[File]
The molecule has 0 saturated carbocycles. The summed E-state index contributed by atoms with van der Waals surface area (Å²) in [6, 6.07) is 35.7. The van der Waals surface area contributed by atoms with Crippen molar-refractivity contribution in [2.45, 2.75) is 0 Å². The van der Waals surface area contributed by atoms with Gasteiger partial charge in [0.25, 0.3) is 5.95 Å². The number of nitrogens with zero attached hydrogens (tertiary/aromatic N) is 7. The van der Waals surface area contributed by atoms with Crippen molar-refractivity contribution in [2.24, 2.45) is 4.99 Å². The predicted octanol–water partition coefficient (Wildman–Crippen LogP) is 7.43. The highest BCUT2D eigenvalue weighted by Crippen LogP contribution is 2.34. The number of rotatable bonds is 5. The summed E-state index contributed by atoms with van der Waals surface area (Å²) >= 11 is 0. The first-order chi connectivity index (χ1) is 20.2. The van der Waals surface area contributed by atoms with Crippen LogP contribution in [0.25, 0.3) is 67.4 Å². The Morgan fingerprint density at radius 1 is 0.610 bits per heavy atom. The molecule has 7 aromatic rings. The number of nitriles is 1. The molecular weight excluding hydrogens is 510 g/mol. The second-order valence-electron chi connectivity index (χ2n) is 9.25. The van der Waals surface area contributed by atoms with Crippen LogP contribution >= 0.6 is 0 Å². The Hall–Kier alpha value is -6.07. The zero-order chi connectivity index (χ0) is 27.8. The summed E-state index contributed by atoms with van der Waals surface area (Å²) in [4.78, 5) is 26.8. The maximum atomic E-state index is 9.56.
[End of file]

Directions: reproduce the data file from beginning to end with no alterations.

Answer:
The molecule has 0 saturated carbocycles. The summed E-state index contributed by atoms with van der Waals surface area (Å²) in [6, 6.07) is 35.7. The van der Waals surface area contributed by atoms with Crippen molar-refractivity contribution in [2.45, 2.75) is 0 Å². The van der Waals surface area contributed by atoms with Gasteiger partial charge in [0.25, 0.3) is 5.95 Å². The number of nitrogens with zero attached hydrogens (tertiary/aromatic N) is 7. The van der Waals surface area contributed by atoms with Crippen molar-refractivity contribution in [2.24, 2.45) is 4.99 Å². The predicted octanol–water partition coefficient (Wildman–Crippen LogP) is 7.43. The highest BCUT2D eigenvalue weighted by Crippen LogP contribution is 2.34. The number of rotatable bonds is 5. The summed E-state index contributed by atoms with van der Waals surface area (Å²) >= 11 is 0. The first-order chi connectivity index (χ1) is 20.2. The van der Waals surface area contributed by atoms with Crippen LogP contribution in [0.25, 0.3) is 67.4 Å². The Morgan fingerprint density at radius 1 is 0.610 bits per heavy atom. The molecule has 7 aromatic rings. The number of nitriles is 1. The molecular weight excluding hydrogens is 510 g/mol. The second-order valence-electron chi connectivity index (χ2n) is 9.25. The van der Waals surface area contributed by atoms with Crippen LogP contribution >= 0.6 is 0 Å². The Hall–Kier alpha value is -6.07. The zero-order chi connectivity index (χ0) is 27.8. The summed E-state index contributed by atoms with van der Waals surface area (Å²) in [4.78, 5) is 26.8. The maximum atomic E-state index is 9.56.